Sep 18, 2014 Vietnam: dumpedAccording to the World Trade Organization's definition, "dumping" occurs "when goods are exported at a price less than their normal value, generally meaning they are exported for less than they are sold in the domestic market or third-country markets, or at less than production cost." If a country feels that a domestic industry is under threat because it can't compete with foreign products dumped into its market, then it is within its rights under world trade rules to slap anti-dumping taxes on the offending imports to even up the competitive playing field, as Vietnam has just done for the first time on steel products from China and other countries in the region. Fair enough you might say. A Government that stood by and watched an industry crumble without intervening in some way wouldn't be in power for very long. Except that I find the whole concept of "dumping" quite mystifying. In this case it implies whole industries across national boundaries have conspired to drive Vietnam's steel makers out of business. I find that very hard to believe. And companies that sold their products at below-cost prices for a sustained period of time aren't going to be in business for very long. Isn't the whole purpose of the framework of world trade rules supposed to reward the most efficient producers and drive down prices? Vietnam is by no means the only country to have resorted to anti-dumping taxes recently; the European Union and the United States are among the worst offenders. But ultimately the ones that lose out as a result of anti-dumping duties are consumers who have to pay higher prices for goods.
Jun 27, 2013 Vietnam: cuts taxWhile Rome burns, Cameron castigates and the G8 goes wool-gathering, in a more business-like part of the world governments continue to reduce corporate taxes, this week specifically in Vietnam, which is heading for a 20 percent rate by 2016. To be fair to Mr Cameron, this will only be the same as in the UK. Vietnam doesn't shine as a beacon of democracy or liberalism, remaining, like China, a one-party state, but it is now relentlessly capitalist. Anyway, that's not why the 20 percent rate is so interesting: 20 percent, which is less than half the individual tax rate for most reasonably well-off individuals in most parts of the world, is getting intruigingly close to zero, and that is where it will end up, in the foreseeable future. Putting the AFTICs out of business? That's a tough call to make. They will have had plenty of time by then to assemble a critical mass of capital and professional competence, and will be much nicer places to live than densely populated capitals such as Beijing, Paris, Sao Paolo or Toronto, and for the most part warmer as well. That's if you are allowed to live there – most of them have fairly high barriers to entry for individuals. And that's an issue for them, since if they want to fight the established centers on equal terms, they will have to attract large numbers of professionals, and they are mostly too small to do that successfully without becoming uncomfortably over-crowded.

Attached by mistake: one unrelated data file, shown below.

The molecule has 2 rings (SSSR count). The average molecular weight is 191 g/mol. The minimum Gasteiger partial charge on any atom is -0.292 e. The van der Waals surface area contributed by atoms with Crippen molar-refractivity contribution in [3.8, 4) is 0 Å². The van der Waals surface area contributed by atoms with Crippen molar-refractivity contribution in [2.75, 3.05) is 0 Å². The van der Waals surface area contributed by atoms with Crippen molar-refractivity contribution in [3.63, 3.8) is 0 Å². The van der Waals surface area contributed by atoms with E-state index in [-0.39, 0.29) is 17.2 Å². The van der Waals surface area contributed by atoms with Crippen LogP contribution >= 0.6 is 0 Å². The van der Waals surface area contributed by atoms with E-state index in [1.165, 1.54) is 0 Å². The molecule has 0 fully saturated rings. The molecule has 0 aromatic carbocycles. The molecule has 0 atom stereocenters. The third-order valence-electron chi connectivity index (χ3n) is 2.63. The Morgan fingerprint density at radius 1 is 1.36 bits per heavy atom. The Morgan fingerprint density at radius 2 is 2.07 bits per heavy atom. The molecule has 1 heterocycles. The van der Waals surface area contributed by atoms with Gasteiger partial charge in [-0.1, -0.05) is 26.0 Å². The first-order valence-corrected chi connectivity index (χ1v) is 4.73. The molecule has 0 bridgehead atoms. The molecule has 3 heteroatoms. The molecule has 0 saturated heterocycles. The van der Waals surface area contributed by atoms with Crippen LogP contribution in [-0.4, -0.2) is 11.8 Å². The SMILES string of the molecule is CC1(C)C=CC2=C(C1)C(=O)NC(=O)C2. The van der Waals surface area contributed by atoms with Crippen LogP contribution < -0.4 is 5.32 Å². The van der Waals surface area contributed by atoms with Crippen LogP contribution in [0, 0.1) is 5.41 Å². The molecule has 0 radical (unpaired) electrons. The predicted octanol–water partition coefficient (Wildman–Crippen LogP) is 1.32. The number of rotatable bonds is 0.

Dec 20, 2012 Vietnam: wields the tax knife againJust a couple of weeks ago I was rewarding Vietnam for cutting personal income tax rates; now the country gets another star for listening to business and cutting corporate income tax rates in a package which is heavily slanted towards encouraging SMEs. True, the headline rate at 23% (20% for SMEs) will be no lower than the UK's after the cuts, but Vietnam is in competition with surrounding countries such as China (headline 25%), South Korea (24.2%) and Thailand (23%, falling to 20% next year). I bet tax revenue increases as a result.
Dec 06, 2012 Vietnam: making quiet progressPopular Western perceptions of Vietnam are so dominated by memories and images such as Kent State, the ride of the Valkyries and My Lai, at least mine are, that it's hard to focus on a more up-to-date vision of the country. Perhaps it's an age thing; younger people may be more aware that Vietnam is an Asia-Pacific success story, joining the WTO five years ago, clocking up a monotonous 7% growth every year, and very prominent in trade treaty negotiations. It is taking a full role in regional development within the Association of Southeast Asian Nations (ASEAN), which is expected to lead to the introduction of the ASEAN Economic Community by 2015. In addition, Vietnam is currently negotiating an extension of the Trans-Pacific Partnership trade treaty with the US and a free trade agreement with the European Union, and has ongoing talks with Russia and Singapore. However it's Vietnam's increase in income tax threshholds, taking 75% of tax-payers out of the tax net that gets it an award this week.
Aug 09, 2012 Vietnam: knows where its bread should be butteredIt's good that Vietnam is dishing out some tax exemptions and reductions, and quite rightly these are mostly directed at SMEs. It's lucky for small Vietnamese that they're not in the EU, where such largesse would of course be banned as illegitimate State Aid. ASEAN hasn't yet developed the powers and excrescenses that litter the sidewalks of Brussels, and let's hope it never does, although I'm perfectly certain that, as I write, in some back room at the egalitarian OECD, a bearded (male) economist is drawing up rules to prohibit all discriminatory incentives to SMEs. ASEAN itself is still mostly a pro-trade organization (like the EU before it got carried away with Delorsian delusions of empire) and Vietnam is building on the existing trading treaty by negotiating an FTA with South Korea, another member, which therefore receives the week's second encomium.